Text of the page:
People from all parts of the world come to the Ironbound in Newark, N.J., to build a future for themselves and for the next generation. They find a way to live in harmony amongst their differences. Behind Penn Station, you can’t help but meet a fork in the road, which will take you to the right and lead you straight into the heart of the neighborhood on Ferry Street. The bright colors, busy people and irresistible churrascaria restaurants are not the only attractions that bring so many to this avenue. The many nationalities and cultures embedded in this neighborhood keep the Ironbound thriving every day.
The decorations on every corner stand as reminders of the part of Newark you are now in. There are two specific signs: One is yellow and green, about two feet long with a rectangular shape and big letters spelling out “Welcome to Newark–Ironbound.” The second one is a foot long, square shape with a green and orange border and yellow lettering saying “Portugal Avenue.” Portugal’s and Brazil’s flags share these colors, and these signs match the endless Portuguese and Brazilian flags that hang from every other window and store.
A Brazilian-born beauty named Flavinha Tarez has been living in the Ironbound for two months. She has traveled to America to learn English and plans to return to Brazil after her course is done. “It’s funny—I feel like I’m still in Brazil. I can buy the same products here that I do there,” she explains. “When I want to feel like I’m in America, I take the train over to New York.” Overall, Flavinha feels safe, and being able to speak her native language is making it easy for her to get around and buy the things she needs.
There is an array of stores on Ferry Street that offer mainly products from Brazil and Portugal. Some of them are O Boticario, a Brazilian perfume store; Ourivesaria, a Portuguese jewelry store; Ironbound Bank and BCP Banking, which cater to Portuguese-speaking clients; a Vigo, which is similar to a Western Union; Toquefinal (meaning “last thing” in Portuguese) is only one of the many amazing clothing and bathing-suit stores. The bars and restaurants even offer their loyal patrons the opportunity to watch that night’s big soccer game.
Some of the most popular places on Ferry Street have to be the bakeries. A push of the glass door and the sweet bread smell begins to tickle your nose. Your eyes begin to gaze over the sugar-covered breads, Portuguese rolls and coconut-filled pastries, when suddenly it’s your turn to order and you want it all. One of the young ladies working in the Portuguese-owned bakery Teixeira’s is Rosaria Flores, an Ecuadorian immigrant. She explains, “We somehow communicate, it’s a great place to work, the owners are respectful and reliable, plus its fun to meet people from all parts of the world.”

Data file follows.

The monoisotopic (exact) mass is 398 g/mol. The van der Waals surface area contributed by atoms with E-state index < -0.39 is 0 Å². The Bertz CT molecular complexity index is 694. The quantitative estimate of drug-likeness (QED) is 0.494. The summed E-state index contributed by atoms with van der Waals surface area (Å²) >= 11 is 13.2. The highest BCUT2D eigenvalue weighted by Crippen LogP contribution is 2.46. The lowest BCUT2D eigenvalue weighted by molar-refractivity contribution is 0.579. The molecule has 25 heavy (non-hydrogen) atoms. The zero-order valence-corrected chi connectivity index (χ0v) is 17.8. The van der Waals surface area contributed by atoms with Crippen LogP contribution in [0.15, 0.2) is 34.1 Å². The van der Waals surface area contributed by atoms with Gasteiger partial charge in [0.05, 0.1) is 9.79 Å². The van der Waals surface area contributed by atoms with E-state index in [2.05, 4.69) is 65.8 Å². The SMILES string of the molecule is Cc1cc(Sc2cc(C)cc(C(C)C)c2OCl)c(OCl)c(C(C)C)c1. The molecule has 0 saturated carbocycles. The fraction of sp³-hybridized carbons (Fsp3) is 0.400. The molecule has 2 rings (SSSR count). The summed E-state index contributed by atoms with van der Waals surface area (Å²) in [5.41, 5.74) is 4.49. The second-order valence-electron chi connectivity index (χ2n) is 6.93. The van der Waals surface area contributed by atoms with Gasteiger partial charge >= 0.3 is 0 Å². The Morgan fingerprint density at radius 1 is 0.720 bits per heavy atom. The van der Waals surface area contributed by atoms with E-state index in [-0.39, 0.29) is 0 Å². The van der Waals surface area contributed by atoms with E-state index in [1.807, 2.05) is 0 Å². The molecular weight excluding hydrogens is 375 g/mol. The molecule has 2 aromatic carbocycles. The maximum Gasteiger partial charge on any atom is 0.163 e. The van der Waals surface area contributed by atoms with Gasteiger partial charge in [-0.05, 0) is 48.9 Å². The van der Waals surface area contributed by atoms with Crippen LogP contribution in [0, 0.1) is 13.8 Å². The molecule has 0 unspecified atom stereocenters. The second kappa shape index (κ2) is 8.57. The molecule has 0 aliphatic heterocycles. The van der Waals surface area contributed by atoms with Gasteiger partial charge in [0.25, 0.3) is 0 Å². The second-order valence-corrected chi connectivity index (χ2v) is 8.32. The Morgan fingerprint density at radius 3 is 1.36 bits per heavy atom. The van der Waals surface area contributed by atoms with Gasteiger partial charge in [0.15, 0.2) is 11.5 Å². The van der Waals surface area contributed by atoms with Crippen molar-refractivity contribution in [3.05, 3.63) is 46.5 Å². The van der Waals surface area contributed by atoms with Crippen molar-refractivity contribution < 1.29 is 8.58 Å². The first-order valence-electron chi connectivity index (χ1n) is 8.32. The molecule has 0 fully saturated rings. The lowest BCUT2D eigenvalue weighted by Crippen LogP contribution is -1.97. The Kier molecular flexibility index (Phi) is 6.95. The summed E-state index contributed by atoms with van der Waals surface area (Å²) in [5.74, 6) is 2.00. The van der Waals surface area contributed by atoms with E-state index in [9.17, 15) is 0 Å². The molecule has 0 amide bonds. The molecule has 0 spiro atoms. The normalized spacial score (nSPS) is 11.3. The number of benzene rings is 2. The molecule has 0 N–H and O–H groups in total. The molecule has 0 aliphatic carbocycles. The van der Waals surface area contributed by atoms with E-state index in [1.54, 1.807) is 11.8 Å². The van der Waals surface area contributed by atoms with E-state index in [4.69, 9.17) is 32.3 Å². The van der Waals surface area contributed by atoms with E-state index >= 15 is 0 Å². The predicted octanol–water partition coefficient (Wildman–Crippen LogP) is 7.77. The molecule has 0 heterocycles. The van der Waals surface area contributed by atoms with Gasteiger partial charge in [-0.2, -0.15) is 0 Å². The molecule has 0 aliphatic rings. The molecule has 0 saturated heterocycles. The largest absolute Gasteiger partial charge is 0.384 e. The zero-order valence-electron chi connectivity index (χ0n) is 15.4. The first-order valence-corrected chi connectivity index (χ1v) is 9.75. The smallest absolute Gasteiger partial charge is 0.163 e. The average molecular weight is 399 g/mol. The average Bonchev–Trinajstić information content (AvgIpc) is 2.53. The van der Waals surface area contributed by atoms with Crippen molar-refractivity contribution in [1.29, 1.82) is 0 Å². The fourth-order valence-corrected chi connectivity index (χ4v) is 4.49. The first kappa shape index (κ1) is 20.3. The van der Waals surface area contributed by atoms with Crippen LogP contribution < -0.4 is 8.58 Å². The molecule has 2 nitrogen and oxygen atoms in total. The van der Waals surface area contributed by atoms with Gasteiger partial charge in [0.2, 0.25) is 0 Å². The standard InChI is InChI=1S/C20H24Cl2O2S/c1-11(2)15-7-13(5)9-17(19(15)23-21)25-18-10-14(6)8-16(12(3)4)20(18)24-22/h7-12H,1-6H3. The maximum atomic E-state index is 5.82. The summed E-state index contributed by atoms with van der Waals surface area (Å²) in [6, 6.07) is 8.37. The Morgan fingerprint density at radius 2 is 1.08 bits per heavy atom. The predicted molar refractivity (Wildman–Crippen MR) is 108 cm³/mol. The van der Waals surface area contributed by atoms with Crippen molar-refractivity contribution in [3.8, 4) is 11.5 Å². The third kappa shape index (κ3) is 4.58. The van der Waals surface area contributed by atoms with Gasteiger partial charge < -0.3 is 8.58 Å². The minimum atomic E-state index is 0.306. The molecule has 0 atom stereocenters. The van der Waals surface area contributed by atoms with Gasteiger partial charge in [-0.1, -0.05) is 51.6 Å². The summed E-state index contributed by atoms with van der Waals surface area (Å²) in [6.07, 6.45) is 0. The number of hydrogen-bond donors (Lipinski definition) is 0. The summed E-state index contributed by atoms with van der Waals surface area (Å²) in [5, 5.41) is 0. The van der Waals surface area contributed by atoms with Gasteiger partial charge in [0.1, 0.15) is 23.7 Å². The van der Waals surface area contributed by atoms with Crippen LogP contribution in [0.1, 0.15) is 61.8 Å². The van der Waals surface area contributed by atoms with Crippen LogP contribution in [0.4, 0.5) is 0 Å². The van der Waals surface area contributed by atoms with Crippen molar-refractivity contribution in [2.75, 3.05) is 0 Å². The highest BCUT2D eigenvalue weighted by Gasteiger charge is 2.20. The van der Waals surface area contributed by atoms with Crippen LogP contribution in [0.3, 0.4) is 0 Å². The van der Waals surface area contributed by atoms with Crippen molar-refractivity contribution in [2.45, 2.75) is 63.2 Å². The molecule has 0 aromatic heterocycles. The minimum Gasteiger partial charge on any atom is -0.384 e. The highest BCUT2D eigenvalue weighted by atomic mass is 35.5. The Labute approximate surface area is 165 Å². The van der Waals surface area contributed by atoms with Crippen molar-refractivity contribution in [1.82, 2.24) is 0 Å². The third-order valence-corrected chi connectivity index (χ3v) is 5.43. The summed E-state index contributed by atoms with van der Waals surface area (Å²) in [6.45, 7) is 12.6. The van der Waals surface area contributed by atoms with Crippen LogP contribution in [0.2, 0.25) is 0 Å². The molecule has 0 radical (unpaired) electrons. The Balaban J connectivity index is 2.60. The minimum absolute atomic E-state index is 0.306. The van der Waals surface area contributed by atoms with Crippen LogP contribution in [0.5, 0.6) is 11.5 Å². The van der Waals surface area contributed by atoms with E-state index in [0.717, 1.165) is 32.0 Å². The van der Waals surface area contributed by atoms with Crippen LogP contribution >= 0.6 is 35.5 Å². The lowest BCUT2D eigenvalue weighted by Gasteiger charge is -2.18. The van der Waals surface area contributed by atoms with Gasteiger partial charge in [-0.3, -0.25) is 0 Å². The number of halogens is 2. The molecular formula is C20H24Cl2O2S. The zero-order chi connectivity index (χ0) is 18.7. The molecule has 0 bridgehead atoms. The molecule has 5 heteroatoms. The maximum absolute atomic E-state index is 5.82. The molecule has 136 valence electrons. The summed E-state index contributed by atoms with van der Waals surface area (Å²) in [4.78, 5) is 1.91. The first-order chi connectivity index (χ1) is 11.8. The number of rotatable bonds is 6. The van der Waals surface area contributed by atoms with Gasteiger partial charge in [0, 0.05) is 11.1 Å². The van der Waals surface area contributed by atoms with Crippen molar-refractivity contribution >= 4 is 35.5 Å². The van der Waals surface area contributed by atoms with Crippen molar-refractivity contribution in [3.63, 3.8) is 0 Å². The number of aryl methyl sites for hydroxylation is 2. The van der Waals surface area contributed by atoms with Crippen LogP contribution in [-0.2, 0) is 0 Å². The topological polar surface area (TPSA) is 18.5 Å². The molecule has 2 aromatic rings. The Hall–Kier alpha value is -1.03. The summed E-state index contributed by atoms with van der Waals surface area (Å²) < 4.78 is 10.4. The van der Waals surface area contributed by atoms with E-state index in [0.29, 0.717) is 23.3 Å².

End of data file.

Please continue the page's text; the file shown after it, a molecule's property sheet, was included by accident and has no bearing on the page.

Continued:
But it wasn’t always the Portuguese influence that dominated the aesthetics of Ferry Street. Helen Mason, vice president of the board at St. Stephen’s church informs: “Ferry Street was mostly Germans. It was only after 1953 that you started to see the Italian influence developing past Adams Street.” St. Stephen’s church, built in 1874 for the German-speaking congregation, now holds services in English, Portuguese and Spanish. One of the church’s pastors, Maristela Frielberg, is fluent in all three languages. The church is known as the site at “the five corners.” It is so attractive that Steven Spielberg felt it was worthy for a scene in his big summer hit, War of the Worlds.
The Irish and Germans started coming in the 1830s, settling in the Ironbound. The 20th century was when the Italians and Portuguese immigrants started arriving. The black community began locating at the same time in this area. The neighborhood now has more than 50 cultural groups with a population of 50,000. The neighborhood is a great blend of Spanish, Portuguese and Brazilians.
The Ironbound section has learned to adapt to the good and bad. With all its diversity, it is possible to find present and former residents who complain about one group or another, who ascribe to whole nationalities a lack of good manners or criminal tendencies. Still, people from all parts of the world have migrated to this area, and it continues to offer them the chance to experience the purest form of the American dream. They work, learn and help each other in order to coexist.
The most important element helping Ferry Street remain so vibrant is the pride that people have in their work and neighborhood. The whole ambiance embraces their culture and others. The future of Ferry Street may just be a new wave of immigrants that will arrive and transform this place again. Taking pride in this area is a way in which the residents can give back to a community that has given them their dreams.
Ammy Martinez is a journalism and media studies major at Rutgers-Newark. Posted August 2005.